Seafood Stew

This delicious seafood stew is not your everyday seafood chowder. It is an elegant Provençal style seafood stew with fennel, potatoes, fish, shrimp and mussels and some delicious finishing flavors.

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Two blue and white bowls with seafood stew, a place setting and a couple pieces of bread.

Provençal Style Seafood Stew

Sometimes a seafood stew or chowder can be thick and heavy. This is not that sort of seafood stew. Instead, it is delightfully light with bright fresh flavors all in a tomato-based broth. It’s versatile as well, allowing you to add whatever seafood you like. An added bonus is that this is relatively quick to make and very easy to prepare.

Looking down on a bowl of mussels, a bowl of shrimp and two fillets of cod on a blue cutting board.

What Seafood to add to Seafood Stew

The seafood for this stew is really up to you. You’ll need some fish. I like to use a white-fleshed fish that has some substance to it so that it stands up to some stirring and ladling. You could use cod, haddock, hake, pollack, striped bass, halibut or white sea bass, or you could salmon or arctic char if that is your preferred fish species. Whatever you get, cut it into 1-inch chunks. Shrimp is always a nice addition to the stew. You could purchase shell on shrimp and peel and devein it yourself. That would give you shrimp shells to use to make seafood stock. However, you can also buy shrimp that has already been peeled and deveined (and you can buy seafood stock too). To me, mussels really make this stew pretty, but clams would work as well. Pick the seafood you like.

Looking down into a pot with tomato based stew next to a bowl of mussels, a bowl of shrimp and two fillets of cod on a blue cutting board.

Make Ahead Seafood Stew

The base to this stew is delicious. It’s a tomato-based broth with leeks, fennel and potatoes and is seasoned with some fresh thyme and a pinch of saffron. Saffron is expensive, so while it gives this stew such a beautiful flavor, you’ll have to decide if it’s worth it to you. If you want to make this stew ahead of time, make this delicious stew base and then stop. The seafood only takes 10 minutes and is better added just before you’re ready to enjoy the stew. So, make the base and keep it refrigerated with the seafood until you’re ready to eat. Bring the broth base to a simmer and then proceed with adding the seafood according to the recipe.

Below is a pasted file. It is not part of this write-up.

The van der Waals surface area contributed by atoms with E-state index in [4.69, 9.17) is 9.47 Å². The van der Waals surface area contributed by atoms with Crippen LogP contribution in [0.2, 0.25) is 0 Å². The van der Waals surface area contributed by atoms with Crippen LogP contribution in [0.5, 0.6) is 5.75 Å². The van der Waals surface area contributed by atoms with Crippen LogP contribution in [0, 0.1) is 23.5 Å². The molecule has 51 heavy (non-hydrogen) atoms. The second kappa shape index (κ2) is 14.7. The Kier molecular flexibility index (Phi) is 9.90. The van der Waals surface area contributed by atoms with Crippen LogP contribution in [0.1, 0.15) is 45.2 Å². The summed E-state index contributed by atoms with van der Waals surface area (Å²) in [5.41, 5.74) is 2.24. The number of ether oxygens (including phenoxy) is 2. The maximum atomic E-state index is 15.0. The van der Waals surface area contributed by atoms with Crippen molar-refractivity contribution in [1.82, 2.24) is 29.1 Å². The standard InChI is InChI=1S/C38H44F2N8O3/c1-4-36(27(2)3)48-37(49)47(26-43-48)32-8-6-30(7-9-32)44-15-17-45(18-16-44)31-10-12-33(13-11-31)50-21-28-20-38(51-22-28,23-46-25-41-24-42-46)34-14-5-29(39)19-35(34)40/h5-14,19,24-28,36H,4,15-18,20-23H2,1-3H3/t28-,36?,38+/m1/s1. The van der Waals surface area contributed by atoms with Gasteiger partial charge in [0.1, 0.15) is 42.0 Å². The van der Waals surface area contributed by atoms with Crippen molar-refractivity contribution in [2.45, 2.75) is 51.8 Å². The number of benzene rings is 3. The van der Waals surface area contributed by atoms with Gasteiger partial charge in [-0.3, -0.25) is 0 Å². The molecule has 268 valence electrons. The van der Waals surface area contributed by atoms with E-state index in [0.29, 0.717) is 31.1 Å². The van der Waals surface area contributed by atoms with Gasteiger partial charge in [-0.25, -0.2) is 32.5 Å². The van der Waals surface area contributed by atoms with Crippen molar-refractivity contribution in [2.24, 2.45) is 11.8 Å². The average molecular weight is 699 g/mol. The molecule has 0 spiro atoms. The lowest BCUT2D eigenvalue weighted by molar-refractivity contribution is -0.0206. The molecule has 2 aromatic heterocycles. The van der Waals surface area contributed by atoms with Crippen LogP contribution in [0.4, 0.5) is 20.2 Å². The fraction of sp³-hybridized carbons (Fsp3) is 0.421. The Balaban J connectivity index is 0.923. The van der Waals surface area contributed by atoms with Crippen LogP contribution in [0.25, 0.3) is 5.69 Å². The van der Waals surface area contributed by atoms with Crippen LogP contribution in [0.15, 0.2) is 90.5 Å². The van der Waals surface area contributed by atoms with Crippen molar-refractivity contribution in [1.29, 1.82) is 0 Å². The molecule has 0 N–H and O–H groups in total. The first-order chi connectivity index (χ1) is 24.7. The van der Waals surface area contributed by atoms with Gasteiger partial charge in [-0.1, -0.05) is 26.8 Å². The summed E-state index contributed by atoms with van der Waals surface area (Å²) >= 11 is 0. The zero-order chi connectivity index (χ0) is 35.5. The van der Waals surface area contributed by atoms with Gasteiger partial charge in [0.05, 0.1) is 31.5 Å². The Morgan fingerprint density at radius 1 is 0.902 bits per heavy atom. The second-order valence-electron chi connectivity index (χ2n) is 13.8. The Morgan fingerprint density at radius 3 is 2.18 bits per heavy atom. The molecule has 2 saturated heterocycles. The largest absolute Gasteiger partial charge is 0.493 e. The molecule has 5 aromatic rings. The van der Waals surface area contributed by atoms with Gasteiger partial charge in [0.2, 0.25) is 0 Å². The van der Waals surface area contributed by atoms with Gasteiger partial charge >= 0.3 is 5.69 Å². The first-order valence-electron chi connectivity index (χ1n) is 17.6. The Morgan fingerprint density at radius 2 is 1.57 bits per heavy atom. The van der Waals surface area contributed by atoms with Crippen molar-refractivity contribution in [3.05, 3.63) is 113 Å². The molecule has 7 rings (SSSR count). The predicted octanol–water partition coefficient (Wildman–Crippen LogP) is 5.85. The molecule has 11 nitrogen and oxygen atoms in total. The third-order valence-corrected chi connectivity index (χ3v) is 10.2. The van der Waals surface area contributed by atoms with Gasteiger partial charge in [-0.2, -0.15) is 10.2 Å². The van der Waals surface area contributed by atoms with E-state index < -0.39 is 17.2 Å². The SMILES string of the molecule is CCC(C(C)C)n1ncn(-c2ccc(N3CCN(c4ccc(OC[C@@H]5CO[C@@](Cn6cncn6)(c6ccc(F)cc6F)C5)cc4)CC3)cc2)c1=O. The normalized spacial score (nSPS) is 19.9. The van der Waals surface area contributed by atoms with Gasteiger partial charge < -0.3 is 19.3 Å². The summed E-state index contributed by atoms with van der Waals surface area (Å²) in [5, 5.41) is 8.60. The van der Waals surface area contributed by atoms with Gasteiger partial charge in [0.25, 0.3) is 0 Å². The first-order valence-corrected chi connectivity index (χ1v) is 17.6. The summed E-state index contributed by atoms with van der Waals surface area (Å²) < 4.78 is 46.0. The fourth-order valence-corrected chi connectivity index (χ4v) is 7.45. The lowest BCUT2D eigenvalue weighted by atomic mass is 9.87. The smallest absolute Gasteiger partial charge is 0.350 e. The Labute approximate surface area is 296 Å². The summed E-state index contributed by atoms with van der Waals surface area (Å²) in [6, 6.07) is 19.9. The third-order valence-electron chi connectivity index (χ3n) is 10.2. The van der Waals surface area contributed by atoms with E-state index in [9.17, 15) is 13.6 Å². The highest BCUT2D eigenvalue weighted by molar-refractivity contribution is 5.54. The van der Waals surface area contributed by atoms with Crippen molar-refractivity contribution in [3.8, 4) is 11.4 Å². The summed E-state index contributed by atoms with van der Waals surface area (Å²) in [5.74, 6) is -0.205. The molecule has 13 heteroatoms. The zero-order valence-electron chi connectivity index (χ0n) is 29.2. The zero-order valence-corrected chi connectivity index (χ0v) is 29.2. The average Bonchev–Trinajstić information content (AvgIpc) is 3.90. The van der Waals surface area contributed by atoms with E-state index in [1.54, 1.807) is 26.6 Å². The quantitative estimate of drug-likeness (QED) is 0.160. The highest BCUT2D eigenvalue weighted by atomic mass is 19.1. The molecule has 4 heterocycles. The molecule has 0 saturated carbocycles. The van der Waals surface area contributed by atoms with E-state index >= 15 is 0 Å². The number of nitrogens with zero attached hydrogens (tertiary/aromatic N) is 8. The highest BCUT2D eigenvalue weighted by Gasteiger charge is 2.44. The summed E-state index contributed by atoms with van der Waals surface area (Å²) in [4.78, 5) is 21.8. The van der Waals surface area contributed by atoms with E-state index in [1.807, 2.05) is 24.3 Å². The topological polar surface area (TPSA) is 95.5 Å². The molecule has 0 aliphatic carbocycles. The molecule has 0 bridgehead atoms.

Looking down into a pot of seafood stew with a ladle sticking out.

Finishing Touches for Seafood Stew

The finishing touches for this stew really give it a Provençal flavor. Pernod (or Pastis or Sambucca) added at the end enhances the fennel flavor, and fresh orange zest brightens up the stew more than you can imagine. If you don’t want to add alcohol to the stew, leave the Pernod out, but don’t skip the orange zest. Then throw in the chopped parsley and you’re ready to serve.

Serving seafood stew out of a stockpot into a blue and white bowl.

How to Serve

I like to serve this seafood stew with some crusty bread to soak up the broth at the end. A simple salad on the side is a nice accompaniment to this one pot meal, and along with a glass of wine makes dinner complete. 

Looking down on a blue and white bowl with seafood stew, a place setting and a couple pieces of bread.

Featured Recipe Techniques

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Seafood Stew with Fennel, Tomatoes and Potatoes

  • Prep Time: 20 m
  • Cook Time: 40 m
  • Total Time: 1 h
  • Servings:
    to 6 people


  • 2 tablespoons olive oil
  • 1 leek cleaned, white and light green part thinly sliced
  • 1 clove garlic smashed
  • 3 Yukon Gold potatoes cut into 1-inch chunks (about 2½ cups)
  • 1 bulb fennel chopped
  • 1 tablespoon tomato paste
  • ½ cup white wine
  • 1 28-ounce can chopped tomatoes
  • 3 cups seafood stock or chicken stock if you can’t find seafood stock
  • 4 sprigs fresh thyme
  • 1 teaspoon saffron threads optional
  • 1 pound white fish fillets such as halibut, turbot, red snapper, striped bass, grouper or cod, cut into 2-inch pieces
  • 12 mussels scrubbed and de-bearded (discard any mussels that are open, broken or don’t close their shells when tapped)
  • 12 large raw shrimp peeled and de-veined
  • 3 tablespoons anise-flavored liquor Pernod, Pastis or Sambuca
  • zest of one orange
  • salt and freshly ground black pepper
  • ¼ cup chopped fresh parsley


  1. Pre-heat a large Dutch oven over medium heat. Add the olive oil and sauté the leek and garlic for 3 to 4 minutes. Add the potatoes and fennel and cook, stirring occasionally for about 10 minutes. Let the leek brown slightly, but do not let it burn. Stir in the tomato paste and continue to cook for a couple of minutes.
  2. Deglaze the pot with the white wine, scraping any brown bits that may have formed on the bottom of the pan. Add the tomatoes, stock, thyme and saffron (if using), and let the mixture simmer over medium-low to low heat for about 10 to 15 minutes.
  3. Stir in the fish and continue to simmer for 5 minutes. Add the mussels and shrimp, cover and simmer for another 5 minutes.
  4. Remove the pan from the heat and stir in the anise-flavored liquor and orange zest. Discard any mussels whose shells did not open. Season to taste with salt and freshly ground black pepper. Serve in bowls with the parsley sprinkled generously on top and accompany with some crusty bread to soak up the remaining sauce.
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